idioms that use the word leaf or leaves in them to turn over a new leaf to turn
over a new leaf to start from the beginning to start anew to reform or to
refresh something so after we would use this expression to refer to a criminal’s
someone that’s had a bad lifestyle up until that point he turned over a new
leaf and got a good honest job he gave up his life of crime or to quit smoking
she quit smoking and turned over a new leaf
she had a much healthier lifestyle now to be shaking like a leaf imagine the
wind rustling a leaf and it’s shaking the wind to be shaking like a leaf
essentially means that you are shaking it could be from fear or even the cold
you might say to somebody oh you’re shaking like a leaf come here
I’ll get you a warm blanket or a hot cup of tea but to be shaking like a leaf
means to be shivering to be cold or fearful and have that physical reaction
of shaking number five a great idiom and really some wise advice to save for a
rainy day now in the UK we probably wouldn’t have
the opportunity to do this because most days are raining but when we refer to
saving for a rainy day we mean that we’re saving something often money for a
time when there’s a difficult situation when you might need it
so for example I make sure that I’ve got some savings put to one side money just
in case I need it for a rainy day now it doesn’t have to be money it can be an
object for example I bought the children again but I’m gonna save it for a rainy
day when they’re really really bored and need entertaining so what might you save
it for a rainy day for a time when there’s an emergency and you need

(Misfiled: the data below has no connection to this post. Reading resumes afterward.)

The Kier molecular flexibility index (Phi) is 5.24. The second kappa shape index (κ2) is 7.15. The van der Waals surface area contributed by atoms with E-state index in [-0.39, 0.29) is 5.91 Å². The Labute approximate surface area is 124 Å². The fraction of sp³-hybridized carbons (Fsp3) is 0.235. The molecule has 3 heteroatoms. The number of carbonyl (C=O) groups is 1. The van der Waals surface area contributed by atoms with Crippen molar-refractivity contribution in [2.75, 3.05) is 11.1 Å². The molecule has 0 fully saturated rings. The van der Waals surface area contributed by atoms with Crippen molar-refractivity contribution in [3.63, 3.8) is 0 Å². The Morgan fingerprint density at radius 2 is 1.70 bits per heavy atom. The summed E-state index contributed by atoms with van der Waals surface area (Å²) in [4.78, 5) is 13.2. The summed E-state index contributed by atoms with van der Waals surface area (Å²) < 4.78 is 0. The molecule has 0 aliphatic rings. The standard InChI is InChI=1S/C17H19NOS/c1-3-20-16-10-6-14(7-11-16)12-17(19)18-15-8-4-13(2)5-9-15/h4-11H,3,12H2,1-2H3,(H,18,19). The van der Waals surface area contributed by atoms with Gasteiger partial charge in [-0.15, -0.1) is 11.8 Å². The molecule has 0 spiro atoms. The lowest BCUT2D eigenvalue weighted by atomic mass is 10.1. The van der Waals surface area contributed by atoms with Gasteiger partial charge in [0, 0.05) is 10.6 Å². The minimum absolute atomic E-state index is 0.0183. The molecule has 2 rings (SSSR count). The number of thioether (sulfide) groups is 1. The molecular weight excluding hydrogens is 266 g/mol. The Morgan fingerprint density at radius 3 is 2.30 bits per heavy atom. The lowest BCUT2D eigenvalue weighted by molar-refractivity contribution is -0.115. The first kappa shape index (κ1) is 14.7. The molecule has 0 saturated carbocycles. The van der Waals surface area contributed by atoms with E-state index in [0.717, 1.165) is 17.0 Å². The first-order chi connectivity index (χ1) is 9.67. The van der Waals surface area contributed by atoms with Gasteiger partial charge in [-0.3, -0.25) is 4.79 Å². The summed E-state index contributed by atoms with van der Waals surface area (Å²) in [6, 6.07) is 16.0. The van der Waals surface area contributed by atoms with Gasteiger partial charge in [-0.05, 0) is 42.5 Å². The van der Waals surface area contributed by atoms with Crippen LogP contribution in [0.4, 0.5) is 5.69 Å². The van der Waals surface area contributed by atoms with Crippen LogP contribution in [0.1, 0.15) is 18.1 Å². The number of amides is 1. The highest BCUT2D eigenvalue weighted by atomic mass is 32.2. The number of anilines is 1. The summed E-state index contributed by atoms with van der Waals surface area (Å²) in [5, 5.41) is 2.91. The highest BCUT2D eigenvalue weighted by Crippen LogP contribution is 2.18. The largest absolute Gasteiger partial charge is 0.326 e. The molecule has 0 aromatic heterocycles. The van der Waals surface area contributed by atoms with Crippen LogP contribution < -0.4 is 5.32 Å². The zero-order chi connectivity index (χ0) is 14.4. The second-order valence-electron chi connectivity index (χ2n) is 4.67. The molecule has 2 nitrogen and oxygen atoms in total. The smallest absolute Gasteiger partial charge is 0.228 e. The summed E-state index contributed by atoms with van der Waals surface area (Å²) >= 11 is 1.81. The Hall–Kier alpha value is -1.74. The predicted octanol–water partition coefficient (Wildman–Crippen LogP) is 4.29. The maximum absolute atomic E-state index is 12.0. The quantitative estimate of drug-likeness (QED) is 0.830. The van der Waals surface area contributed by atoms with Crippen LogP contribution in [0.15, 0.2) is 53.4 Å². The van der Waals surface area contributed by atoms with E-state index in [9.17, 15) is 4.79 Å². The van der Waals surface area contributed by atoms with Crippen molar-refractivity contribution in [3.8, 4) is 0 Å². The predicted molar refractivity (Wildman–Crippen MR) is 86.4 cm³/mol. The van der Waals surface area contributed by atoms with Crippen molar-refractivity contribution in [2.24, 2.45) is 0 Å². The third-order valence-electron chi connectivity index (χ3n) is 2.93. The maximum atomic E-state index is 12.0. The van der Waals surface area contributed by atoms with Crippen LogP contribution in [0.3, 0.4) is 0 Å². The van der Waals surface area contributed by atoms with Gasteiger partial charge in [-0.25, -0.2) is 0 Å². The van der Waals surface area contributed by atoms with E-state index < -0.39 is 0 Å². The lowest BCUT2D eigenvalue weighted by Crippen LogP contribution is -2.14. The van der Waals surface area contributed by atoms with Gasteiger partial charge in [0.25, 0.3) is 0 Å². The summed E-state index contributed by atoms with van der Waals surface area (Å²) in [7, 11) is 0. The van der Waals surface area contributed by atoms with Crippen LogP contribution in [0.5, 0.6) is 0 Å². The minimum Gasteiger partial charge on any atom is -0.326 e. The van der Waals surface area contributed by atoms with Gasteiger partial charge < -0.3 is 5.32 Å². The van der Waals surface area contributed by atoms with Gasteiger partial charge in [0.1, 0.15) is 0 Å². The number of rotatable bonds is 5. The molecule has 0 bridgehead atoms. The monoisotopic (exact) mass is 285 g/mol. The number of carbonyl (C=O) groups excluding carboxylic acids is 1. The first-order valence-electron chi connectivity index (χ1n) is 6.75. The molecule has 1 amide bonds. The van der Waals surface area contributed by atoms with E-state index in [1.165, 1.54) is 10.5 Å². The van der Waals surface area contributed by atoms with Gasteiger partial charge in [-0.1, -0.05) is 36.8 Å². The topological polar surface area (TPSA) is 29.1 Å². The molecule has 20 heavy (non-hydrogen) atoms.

something saved now unfortunately in the autumn we do tend to get a little bit
unwell you can get sick get the flu have a cold because the weather is changing
and our bodies need to adapt and there’s usually lots of germs going around but
when you say I’m feeling a bit under the weather it means that you’re feeling a
little bit unwell if you say I’m really under the weather
obviously you’re very sick but it’s a great expression that we commonly use in
English to say that you are feeling unwell sorry I didn’t come to school
today I was feeling a bit under the weather
number seven is a little bit more advanced there’s a deeper meaning to
this idiomatic expression you can’t see the wood for the trees you can’t see the
wood for the trees meaning that you can’t grasp the bigger picture the main
issue because you’re too focused on the smaller details and maybe too close to
the situation so that you can’t take a step back and really see what’s
happening she was so focused on the small problems in her marriage she